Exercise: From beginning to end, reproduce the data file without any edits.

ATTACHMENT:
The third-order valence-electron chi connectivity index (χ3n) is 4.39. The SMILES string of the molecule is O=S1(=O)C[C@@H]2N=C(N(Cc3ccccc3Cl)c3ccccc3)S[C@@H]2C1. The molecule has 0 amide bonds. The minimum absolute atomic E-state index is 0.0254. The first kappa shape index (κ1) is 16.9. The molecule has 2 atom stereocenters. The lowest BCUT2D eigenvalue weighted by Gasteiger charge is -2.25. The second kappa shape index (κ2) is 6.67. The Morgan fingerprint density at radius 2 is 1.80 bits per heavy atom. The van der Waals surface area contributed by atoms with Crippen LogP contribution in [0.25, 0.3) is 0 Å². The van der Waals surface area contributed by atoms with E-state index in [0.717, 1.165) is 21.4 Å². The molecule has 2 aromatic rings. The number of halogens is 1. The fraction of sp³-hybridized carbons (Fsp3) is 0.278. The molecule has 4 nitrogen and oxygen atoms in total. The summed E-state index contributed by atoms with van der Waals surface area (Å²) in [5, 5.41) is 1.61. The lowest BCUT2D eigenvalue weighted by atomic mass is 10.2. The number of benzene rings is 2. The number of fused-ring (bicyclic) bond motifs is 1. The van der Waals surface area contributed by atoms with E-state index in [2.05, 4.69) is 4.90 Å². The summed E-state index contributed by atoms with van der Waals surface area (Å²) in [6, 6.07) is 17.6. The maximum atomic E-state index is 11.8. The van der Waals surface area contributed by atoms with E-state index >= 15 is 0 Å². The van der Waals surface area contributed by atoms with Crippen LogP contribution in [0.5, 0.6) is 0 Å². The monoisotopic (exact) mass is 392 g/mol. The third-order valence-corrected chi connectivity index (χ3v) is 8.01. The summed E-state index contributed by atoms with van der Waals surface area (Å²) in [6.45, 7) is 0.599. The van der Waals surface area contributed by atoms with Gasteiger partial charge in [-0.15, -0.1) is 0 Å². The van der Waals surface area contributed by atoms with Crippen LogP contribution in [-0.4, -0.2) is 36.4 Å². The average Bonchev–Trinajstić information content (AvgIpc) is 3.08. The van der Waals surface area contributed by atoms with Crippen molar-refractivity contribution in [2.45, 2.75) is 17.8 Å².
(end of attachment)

The third-order valence-electron chi connectivity index (χ3n) is 4.39. The SMILES string of the molecule is O=S1(=O)C[C@@H]2N=C(N(Cc3ccccc3Cl)c3ccccc3)S[C@@H]2C1. The molecule has 0 amide bonds. The minimum absolute atomic E-state index is 0.0254. The first kappa shape index (κ1) is 16.9. The molecule has 2 atom stereocenters. The lowest BCUT2D eigenvalue weighted by Gasteiger charge is -2.25. The second kappa shape index (κ2) is 6.67. The Morgan fingerprint density at radius 2 is 1.80 bits per heavy atom. The van der Waals surface area contributed by atoms with Crippen LogP contribution in [0.25, 0.3) is 0 Å². The van der Waals surface area contributed by atoms with E-state index in [0.717, 1.165) is 21.4 Å². The molecule has 2 aromatic rings. The number of halogens is 1. The fraction of sp³-hybridized carbons (Fsp3) is 0.278. The molecule has 4 nitrogen and oxygen atoms in total. The summed E-state index contributed by atoms with van der Waals surface area (Å²) in [5, 5.41) is 1.61. The lowest BCUT2D eigenvalue weighted by atomic mass is 10.2. The number of benzene rings is 2. The number of fused-ring (bicyclic) bond motifs is 1. The van der Waals surface area contributed by atoms with E-state index in [2.05, 4.69) is 4.90 Å². The summed E-state index contributed by atoms with van der Waals surface area (Å²) in [6, 6.07) is 17.6. The maximum atomic E-state index is 11.8. The van der Waals surface area contributed by atoms with E-state index >= 15 is 0 Å². The van der Waals surface area contributed by atoms with Crippen LogP contribution in [0.5, 0.6) is 0 Å². The monoisotopic (exact) mass is 392 g/mol. The third-order valence-corrected chi connectivity index (χ3v) is 8.01. The summed E-state index contributed by atoms with van der Waals surface area (Å²) in [6.45, 7) is 0.599. The van der Waals surface area contributed by atoms with Gasteiger partial charge in [-0.15, -0.1) is 0 Å². The van der Waals surface area contributed by atoms with Crippen LogP contribution in [-0.4, -0.2) is 36.4 Å². The average Bonchev–Trinajstić information content (AvgIpc) is 3.08. The van der Waals surface area contributed by atoms with Crippen molar-refractivity contribution in [2.45, 2.75) is 17.8 Å².